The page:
Public policy and private provisions: changes in residential care from 1991 to 2001

Philip Haynes, Susan Balloch, Laura Banks, Michael Hill

Research output: Contribution to journalArticlepeer-review


This research examined changes in the number of care homes and their residents in the UK between the 1991 and 2001 Censuses. Local-authority-owned provision universally declined in this period, but changes in private residential and nursing homes were far more varied. Some parts of Britain experienced a growth in this market, in particular Scotland. Regions which were traditionally linked with greater numbers of retired people in their populations declined in their private residential home markets (e.g. the South West and South East). Wales experienced a regional decline that was greater than most English regions. Using additional Department of Health data, it was possible to estimate which local authority areas in England were exporting state-funded supported residents to homes out of their area. Most of these authorities were in urban areas and the highest rates of exporting were from Inner London boroughs. Political control and average property prices were explored as possible independent variables influencing the percentage rate of decline in homes in a local authority area. It appeared that Conservative authorities experienced a more rapid decline in government-owned homes than those run by Labour, but the results were not statistically significant, suggesting that local politics was a not a key influence on the trend. Average property prices did not affect all areas of the country, but were found to have a negative and significant association with percentage rates of decline in care homes in both Wales and London.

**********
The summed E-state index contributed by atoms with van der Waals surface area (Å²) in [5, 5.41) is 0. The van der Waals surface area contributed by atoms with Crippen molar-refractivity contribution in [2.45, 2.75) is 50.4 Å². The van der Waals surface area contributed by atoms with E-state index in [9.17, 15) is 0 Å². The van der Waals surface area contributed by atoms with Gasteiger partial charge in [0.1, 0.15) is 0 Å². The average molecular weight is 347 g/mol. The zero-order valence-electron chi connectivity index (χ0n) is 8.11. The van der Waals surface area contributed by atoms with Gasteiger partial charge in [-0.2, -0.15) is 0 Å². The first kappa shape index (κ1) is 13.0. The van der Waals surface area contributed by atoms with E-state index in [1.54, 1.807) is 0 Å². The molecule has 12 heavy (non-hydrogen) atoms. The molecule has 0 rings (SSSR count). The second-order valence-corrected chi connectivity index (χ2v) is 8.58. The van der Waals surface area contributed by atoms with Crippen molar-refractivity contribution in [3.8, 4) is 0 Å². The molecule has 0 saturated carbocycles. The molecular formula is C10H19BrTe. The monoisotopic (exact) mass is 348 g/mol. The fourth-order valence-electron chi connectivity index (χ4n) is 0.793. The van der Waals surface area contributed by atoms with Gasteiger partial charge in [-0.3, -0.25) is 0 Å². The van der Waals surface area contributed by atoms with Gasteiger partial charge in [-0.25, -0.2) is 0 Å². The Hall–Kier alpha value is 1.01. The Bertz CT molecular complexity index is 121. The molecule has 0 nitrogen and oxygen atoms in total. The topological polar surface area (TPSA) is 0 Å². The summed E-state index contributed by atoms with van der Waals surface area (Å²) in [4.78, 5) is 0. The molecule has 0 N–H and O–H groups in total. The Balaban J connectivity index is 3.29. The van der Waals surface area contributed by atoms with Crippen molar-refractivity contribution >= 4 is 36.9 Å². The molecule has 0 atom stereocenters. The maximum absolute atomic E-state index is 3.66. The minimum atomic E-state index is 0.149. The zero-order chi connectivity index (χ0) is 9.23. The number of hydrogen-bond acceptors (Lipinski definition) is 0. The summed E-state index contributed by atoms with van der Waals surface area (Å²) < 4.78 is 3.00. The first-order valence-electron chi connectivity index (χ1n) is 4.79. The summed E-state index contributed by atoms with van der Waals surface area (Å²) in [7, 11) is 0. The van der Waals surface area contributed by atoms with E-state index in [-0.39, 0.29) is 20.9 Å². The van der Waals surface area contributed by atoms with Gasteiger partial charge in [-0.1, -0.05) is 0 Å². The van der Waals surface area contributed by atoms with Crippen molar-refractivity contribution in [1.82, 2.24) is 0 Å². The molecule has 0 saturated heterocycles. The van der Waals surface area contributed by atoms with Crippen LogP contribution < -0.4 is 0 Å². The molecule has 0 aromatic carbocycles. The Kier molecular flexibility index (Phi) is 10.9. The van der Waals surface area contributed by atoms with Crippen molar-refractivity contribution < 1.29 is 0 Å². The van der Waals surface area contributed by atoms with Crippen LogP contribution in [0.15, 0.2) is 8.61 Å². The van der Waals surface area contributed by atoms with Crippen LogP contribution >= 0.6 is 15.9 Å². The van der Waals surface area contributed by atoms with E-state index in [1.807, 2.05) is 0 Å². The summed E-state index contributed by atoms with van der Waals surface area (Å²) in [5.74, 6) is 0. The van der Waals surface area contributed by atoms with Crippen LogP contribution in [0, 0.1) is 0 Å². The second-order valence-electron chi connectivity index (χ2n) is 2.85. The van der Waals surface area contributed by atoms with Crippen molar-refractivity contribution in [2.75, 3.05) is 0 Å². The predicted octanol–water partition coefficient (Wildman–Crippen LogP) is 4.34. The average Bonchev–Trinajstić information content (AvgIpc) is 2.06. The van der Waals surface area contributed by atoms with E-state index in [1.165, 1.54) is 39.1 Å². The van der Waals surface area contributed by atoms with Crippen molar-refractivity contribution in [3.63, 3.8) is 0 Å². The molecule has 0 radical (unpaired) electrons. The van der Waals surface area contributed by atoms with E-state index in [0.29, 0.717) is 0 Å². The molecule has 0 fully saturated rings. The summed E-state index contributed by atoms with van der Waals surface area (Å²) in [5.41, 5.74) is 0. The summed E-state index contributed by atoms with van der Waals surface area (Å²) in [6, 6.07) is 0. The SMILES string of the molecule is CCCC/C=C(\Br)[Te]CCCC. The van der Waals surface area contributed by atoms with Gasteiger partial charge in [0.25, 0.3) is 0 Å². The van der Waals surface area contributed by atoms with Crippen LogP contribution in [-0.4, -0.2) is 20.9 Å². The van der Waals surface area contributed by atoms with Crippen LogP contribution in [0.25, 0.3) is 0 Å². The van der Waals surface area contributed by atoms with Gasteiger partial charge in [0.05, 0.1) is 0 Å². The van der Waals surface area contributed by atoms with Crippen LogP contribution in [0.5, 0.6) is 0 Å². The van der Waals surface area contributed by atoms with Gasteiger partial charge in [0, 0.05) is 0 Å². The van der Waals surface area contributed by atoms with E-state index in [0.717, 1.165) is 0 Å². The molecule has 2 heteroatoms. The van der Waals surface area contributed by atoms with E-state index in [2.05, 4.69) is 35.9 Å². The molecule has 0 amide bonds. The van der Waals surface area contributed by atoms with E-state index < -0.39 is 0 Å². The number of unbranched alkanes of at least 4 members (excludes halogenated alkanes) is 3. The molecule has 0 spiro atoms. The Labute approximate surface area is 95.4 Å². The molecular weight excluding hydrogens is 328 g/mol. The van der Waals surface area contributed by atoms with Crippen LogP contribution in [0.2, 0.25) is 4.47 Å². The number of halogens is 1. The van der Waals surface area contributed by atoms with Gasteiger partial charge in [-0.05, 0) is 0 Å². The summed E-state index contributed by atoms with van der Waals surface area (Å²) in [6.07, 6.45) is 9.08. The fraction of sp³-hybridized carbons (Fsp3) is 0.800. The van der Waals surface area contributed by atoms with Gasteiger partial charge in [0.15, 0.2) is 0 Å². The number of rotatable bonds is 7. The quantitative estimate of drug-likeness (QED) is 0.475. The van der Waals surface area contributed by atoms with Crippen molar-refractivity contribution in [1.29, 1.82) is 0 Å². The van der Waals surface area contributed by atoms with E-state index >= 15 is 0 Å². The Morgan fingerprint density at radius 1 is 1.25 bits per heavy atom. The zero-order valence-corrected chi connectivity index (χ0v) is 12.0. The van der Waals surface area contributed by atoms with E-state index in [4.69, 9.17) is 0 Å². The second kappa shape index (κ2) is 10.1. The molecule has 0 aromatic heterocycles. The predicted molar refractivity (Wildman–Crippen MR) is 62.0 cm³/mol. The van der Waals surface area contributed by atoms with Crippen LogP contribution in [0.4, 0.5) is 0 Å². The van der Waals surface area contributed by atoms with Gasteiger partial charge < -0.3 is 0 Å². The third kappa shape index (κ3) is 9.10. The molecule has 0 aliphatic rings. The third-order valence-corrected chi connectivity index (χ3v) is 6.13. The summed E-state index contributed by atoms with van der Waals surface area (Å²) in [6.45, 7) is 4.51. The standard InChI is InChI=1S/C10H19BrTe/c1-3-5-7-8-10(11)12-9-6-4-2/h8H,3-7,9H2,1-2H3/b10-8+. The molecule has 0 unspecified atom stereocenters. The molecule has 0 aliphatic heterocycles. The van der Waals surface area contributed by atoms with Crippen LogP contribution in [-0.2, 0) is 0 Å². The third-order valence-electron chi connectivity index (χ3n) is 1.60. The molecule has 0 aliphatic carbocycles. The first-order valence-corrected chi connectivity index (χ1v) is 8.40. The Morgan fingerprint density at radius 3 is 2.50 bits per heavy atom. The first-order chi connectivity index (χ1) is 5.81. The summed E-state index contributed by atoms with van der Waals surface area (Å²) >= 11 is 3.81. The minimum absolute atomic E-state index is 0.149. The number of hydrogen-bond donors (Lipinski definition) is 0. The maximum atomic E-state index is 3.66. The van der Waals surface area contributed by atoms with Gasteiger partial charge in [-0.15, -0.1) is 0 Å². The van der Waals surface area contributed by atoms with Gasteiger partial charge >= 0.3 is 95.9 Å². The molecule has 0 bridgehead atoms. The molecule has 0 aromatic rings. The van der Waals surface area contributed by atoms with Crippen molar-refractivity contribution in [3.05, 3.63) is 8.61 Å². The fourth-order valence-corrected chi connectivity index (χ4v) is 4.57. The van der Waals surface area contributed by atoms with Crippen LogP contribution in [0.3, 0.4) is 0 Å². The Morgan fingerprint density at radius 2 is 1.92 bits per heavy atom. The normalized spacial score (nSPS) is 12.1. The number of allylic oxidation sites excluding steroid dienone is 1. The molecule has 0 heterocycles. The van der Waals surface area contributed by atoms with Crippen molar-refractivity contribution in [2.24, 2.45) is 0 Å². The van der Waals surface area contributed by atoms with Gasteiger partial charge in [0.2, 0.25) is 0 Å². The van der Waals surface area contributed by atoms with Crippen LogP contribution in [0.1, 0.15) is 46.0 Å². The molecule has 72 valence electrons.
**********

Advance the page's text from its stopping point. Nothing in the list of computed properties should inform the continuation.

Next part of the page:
Original languageEnglish
Pages (from-to)499-507
Number of pages9
JournalHealth and Social Care in the Community
Issue number6
Publication statusPublished - 1 Nov 2006


  • adult social care
  • care homes
  • communal establishments
  • residential social care
  • social care market


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